THERE will be plenty of people pounding the streets around Sheffield for causes close to their heart on Sunday – and among them will be proud dad Mark Reed.
The 29-year-old will be raising money for Sheffield Children’s Hospital, where his son Seth has been treated for panhypopituitarism since birth.
The condition means the pituitary gland – a small pea-sized gland at the base of the brain – fails to produce adequate levels of the hormones it should. He is under the care of the Endocrine department at the hospital and regularly goes there for check-ups.
Mark, from Woodseats, will be running with 12 colleagues from Sheffield-based recruitment firm Fern Global Ltd.
He said: “It will make the challenge extra special this year running for The Children’s Hospital Charity as we have always been impressed by every member of staff we have ever met at The Children’s Hospital. ”
Visit www.justgiving.com/fernglobal to sponsor them.
Also taking on the challenge will be veteran marathon runner and cancer survivor Ken Jones – nearly a year to the day since his treatment at Weston Park Hospital finished.
The 62-year-old retired teacher has been a regular at the event most years since 1984 but was unable to take part last year after being diagnosed with a rare form of cancer in his tonsils.
Gruelling radiotherapy and chemotherapy followed every day for seven weeks at Sheffield’s Weston Park Hospital, and this finished last May.
Now he has set himself the challenge of crossing the finish line – in a Hawaiian-themed costume – in the Half Marathon to mark a year since the end of the treatment.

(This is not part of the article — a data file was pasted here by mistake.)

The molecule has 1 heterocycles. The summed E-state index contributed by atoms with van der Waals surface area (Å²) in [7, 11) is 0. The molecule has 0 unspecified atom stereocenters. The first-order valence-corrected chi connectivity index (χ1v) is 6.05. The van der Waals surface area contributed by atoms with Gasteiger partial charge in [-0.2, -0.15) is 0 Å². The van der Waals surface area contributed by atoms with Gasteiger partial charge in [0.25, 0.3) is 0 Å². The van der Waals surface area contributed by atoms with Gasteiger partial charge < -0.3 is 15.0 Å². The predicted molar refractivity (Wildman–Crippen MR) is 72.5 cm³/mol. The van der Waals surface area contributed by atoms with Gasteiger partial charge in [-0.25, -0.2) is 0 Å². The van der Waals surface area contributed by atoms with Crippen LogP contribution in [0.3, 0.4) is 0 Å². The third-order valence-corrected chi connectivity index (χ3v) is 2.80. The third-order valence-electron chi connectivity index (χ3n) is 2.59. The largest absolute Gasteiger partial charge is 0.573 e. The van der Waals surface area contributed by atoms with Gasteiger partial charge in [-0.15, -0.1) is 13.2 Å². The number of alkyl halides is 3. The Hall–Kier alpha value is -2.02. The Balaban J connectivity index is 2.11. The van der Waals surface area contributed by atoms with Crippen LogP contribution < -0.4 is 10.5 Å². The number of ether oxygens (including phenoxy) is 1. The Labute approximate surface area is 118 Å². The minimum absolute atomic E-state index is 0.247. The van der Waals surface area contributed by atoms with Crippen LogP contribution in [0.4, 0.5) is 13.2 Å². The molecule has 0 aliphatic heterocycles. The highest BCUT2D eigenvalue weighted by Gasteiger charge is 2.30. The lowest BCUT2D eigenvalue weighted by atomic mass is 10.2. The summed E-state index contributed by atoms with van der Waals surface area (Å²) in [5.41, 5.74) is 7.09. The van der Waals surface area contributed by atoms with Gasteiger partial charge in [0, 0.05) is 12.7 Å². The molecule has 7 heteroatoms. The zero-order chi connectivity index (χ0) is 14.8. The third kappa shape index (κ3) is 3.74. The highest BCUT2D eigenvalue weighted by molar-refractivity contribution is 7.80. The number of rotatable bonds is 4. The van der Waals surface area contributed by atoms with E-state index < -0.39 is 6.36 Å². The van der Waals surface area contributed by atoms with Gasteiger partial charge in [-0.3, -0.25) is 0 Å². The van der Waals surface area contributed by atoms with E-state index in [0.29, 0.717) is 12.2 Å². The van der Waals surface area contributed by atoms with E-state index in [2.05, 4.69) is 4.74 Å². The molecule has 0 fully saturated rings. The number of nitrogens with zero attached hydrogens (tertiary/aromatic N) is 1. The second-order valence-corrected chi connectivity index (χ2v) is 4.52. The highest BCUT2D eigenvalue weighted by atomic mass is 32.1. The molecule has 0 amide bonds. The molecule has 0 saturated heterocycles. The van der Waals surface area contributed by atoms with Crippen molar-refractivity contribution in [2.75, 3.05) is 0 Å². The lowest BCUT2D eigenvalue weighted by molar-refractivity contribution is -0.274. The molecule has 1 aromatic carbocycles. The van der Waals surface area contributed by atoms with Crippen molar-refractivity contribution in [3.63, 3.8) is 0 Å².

Later the same day he will also climb Sheffield Pike in the Lake District – the final mountain in a series of 214 called the Wainwrights. Over the years he has scaled each and every one, saving the one with the most appropriate name until last.
Ken, from Dore, said: “It’s obviously going to be tough and the focus this year will simply be about getting around.”
War veteran Bert Marsh will be striding out in the Half Marathon Fun Run – raising money for the British Heart Foundation.
The 86-year-old wanted to do something in aid of the charity after they supported him following a heart bypass operation two years ago.
Bert, from Waterthorpe, fought in Normandy in 1944 in the Twelfth Parachute Battalion, part of the Six Airbourne Division.
The event will see him join fellow members of the Graves Tennis and Leisure Centre Cardiac Rehab Scheme, which helps patients keep active after surgery or a heart attack.
Bert, a great-grandfather of 13, said: “I think the BHF is a brilliant charity, I try to do as much as I can for them. I’ve raised around £300 up to now and I’m really looking forward to the run.”